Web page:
With the closing of Sickies, what problems do Grand Forks-area restaurants face while trying to hire employees?

Sickies has become the latest casualty to hiring issues in the region. It opened in 2017 and sat at 121 DeMers Ave. in East Grand Forks where the historic Whitey’s Wonderbar previously operated.

Tim Moeri.jpeg
Tim Moeri is the branch manager of HireQuest in Grand Forks. (Jacob Holley/Grand Forks Herald)

Sickie’s Garage Burgers and Brews was more than just a job for Cassi Bernal.

“That was home,” Bernal said. “That was everything I knew.”

Bernal, a server at Sickies, had worked there since December 2017. She built relationships with her coworkers and even the regulars.

“The guests that would come in… You build your relationships with them,” Bernal said. “You get to know them, and they get to know you. It’s an everlasting circle. We had a lot of people who would come in specifically to sit in certain (servers’) sections, or just because they knew a couple people who worked there, and they wanted to give the business their money, because of the servers and bartenders that were there.”

Sickies has become the latest casualty to hiring issues in the region. It opened in 2017 and sat at 121 DeMers Ave. in East Grand Forks where the historic Whitey’s Wonderbar previously operated.


The restaurant announced it was closing effective immediately via its Facebook page on Saturday, Aug. 28. The post cited, "…the initial pandemic shutdown and the ongoing staffing issues experienced thereafter…" as reasons why the business closed its doors.

Bernal said some of Sickies’ staff was notified Friday, Aug. 27, the store would be closing Sunday night, but it closed Saturday night instead. She said she was not informed Saturday was her last shift until it was over.

“I didn’t know anything about any of this,” Bernal said. “You’re going to work, you’re doing what you do, and then you have a couple of guests asking, ‘How do you feel about closing?’ And we were like, ‘What are you talking about?’ That’s when they hit us with the news.”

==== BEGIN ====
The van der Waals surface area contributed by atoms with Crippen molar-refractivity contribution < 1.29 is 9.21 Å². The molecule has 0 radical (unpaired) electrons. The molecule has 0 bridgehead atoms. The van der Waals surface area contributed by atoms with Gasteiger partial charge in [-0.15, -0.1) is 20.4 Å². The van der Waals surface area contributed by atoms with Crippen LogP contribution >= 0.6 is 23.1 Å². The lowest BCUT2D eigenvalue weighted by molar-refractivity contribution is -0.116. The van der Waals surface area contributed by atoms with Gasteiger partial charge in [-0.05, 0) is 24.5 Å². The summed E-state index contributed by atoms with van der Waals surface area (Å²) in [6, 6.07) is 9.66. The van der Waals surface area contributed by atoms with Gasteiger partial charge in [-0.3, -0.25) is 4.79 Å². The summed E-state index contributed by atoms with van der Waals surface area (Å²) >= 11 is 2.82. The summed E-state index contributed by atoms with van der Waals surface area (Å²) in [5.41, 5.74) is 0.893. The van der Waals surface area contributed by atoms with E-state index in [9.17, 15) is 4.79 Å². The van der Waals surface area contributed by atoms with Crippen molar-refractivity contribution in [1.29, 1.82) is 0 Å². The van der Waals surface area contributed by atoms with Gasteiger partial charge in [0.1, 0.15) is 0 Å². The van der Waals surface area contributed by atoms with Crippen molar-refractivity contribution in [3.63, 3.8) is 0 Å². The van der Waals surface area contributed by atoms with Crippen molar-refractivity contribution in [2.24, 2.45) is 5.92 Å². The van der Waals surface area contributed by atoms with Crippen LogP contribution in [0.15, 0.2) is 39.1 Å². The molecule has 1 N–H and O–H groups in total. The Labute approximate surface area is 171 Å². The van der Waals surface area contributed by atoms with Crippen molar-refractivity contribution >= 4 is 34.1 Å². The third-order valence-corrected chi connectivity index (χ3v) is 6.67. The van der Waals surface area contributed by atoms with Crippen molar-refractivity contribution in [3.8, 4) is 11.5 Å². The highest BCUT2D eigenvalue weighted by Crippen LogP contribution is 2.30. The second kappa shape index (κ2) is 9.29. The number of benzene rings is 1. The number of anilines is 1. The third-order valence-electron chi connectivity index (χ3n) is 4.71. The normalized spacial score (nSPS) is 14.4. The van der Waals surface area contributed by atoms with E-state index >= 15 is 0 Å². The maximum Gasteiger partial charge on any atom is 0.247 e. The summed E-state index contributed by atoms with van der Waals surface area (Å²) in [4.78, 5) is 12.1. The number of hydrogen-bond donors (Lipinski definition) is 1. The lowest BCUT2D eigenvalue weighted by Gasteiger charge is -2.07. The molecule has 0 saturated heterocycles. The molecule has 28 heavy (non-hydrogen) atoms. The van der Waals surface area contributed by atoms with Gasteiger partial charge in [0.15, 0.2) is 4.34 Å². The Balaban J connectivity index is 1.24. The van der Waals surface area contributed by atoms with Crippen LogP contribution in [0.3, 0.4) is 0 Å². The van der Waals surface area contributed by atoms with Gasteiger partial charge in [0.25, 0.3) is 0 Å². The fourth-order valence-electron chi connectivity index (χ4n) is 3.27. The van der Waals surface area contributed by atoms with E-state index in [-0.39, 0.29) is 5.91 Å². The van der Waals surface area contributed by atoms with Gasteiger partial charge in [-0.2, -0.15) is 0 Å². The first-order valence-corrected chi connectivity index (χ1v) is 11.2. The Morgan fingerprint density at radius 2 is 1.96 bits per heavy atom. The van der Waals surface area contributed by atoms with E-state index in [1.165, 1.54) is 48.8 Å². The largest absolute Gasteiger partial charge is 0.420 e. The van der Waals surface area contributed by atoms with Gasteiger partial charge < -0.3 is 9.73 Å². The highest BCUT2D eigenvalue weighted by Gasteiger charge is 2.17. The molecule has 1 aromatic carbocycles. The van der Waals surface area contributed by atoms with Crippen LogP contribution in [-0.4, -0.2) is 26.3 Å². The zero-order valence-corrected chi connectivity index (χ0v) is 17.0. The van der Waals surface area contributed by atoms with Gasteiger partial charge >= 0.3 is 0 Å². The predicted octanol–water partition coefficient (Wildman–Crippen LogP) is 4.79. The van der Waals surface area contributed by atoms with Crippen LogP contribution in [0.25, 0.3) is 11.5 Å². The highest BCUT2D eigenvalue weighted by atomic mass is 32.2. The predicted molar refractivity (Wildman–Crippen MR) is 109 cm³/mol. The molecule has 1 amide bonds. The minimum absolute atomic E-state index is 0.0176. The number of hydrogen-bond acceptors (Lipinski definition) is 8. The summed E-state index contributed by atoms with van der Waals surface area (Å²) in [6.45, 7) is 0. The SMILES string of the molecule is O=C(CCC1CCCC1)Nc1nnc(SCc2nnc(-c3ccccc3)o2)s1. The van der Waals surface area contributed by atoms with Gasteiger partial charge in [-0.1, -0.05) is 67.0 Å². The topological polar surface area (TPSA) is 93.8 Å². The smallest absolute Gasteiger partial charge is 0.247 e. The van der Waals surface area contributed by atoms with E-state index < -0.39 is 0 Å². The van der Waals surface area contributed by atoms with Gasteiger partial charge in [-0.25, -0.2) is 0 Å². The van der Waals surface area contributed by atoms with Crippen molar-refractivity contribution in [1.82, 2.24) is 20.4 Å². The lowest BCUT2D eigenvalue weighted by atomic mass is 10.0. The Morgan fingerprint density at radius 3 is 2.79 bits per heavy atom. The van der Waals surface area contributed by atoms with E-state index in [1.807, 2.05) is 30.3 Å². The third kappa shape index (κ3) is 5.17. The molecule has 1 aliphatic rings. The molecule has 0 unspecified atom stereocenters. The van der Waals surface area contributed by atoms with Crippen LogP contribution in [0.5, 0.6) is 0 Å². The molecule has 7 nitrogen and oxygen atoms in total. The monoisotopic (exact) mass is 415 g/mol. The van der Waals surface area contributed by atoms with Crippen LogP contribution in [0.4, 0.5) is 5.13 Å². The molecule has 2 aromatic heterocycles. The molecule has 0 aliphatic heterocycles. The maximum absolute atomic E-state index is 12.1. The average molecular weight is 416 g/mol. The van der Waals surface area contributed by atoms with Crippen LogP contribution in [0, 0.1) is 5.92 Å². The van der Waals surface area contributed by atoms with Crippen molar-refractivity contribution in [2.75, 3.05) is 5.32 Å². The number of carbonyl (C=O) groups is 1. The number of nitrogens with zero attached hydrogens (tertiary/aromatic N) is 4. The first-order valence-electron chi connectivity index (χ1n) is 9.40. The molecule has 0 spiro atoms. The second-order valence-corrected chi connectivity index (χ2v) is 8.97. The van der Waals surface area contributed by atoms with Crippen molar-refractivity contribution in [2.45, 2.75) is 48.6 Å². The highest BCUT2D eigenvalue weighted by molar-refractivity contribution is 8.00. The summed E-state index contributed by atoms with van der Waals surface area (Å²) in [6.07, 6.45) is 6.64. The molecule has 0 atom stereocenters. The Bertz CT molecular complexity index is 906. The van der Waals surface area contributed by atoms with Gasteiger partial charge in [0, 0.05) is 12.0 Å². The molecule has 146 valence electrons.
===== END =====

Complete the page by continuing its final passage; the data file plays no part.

In the restaurant industry, not giving staff much notice of closing is standard practice to reduce theft in a business’s waning days. But now, Bernal is left looking for another job to help support her family.

“I’m just seeing where I can fit in,” Bernal said. “I guess I can’t say everything is going to be exactly how it was at Sickies, so I guess I’m just trying to find the next thing that I can move on with and hopefully make that home for the future.”

Barry Wilfahrt, president and CEO of the Grand Forks/East Grand Forks Chamber of Commerce, said he had no idea Sickies was going to be closing, but that it didn’t necessarily surprise him either.

“In this day and age, you just never know with labor and availability,” Wilfarht said. “It’s so tough to find workers. There’s just so many factors that it’s a challenge to be in business right now. There’s no question about it.”

Wilfahrt said one factor that could have an impact on hiring in North Dakota is the state’s extension of unemployment benefits. Minnesota’s $300 per week supplemental unemployment benefits ended Sept. 4.


“I think that just from a regulatory point of view, North Dakota was a little more friendly,” Wilfahrt said. “I think if you look at the $300 extended unemployment from the federal government, the North Dakota governor ended that at the end of May, and in Minnesota, it ends in September. So, trying to hire employees back in Minnesota has been tougher than it’s been in North Dakota. But, even with that said, that has some effect, but that’s not the magic workforce bullet, either. That’s just another one of those contributing factors where Minnesota is less favorable than North Dakota, but labor is tight everywhere.”

Tim Moeri, branch manager of HireQuest in Grand Forks, has seen an uptick in people looking for less permanent employment.

“Right now, basically they’re looking for day labor, day work, day pay… They’re here in the now,” Moeri said. “A lot of people are still depending on the federal funding, so they don’t want to commit to a full-time job.”

HireQuest has been around for more than 30 years with branches in 35 states. It is a temporary staffing service provider, but Moeri said its location in Grand Forks is also keen to help people find permanent employment.

Moeri, who worked as a restaurant manager for nine years before working for HireQuest, said HireQuest has recruited some employees for restaurants such as Applebee’s, Culver’s and T.G.I. Fridays, but fast food restaurants are usually unable to get help.

“We only do a handful of fast food restaurants due to the expense of a temp agency usually going above and beyond their (budget), so they can’t really even afford a temp agency, per se,” Moeri said. “It depends on how big their budget is, you know, how desperate they are. We’ve reached out to a lot of fast food (restaurants), and they would love for us to recruit for them, but there’s always a cost.”

Whether or not local restaurants can afford to hire recruiters such as HireQuest, Moeri wants them to know help is available.

“We have tried to reach out to multiple different restaurants,” Moeri said. “We know that they’re in need, but it’s a fact of the budget that they can afford to have us help them.”


Related Topics: BARRY WILFAHRT
Jacob Holley joined the Grand Forks Herald as its business reporter in June 2021.

Holley's beat at the Grand Forks Herald is broad and includes a variety of topics, including small business, national trends and more.

Readers can reach Holley at him on Twitter @JakeHolleyMedia.
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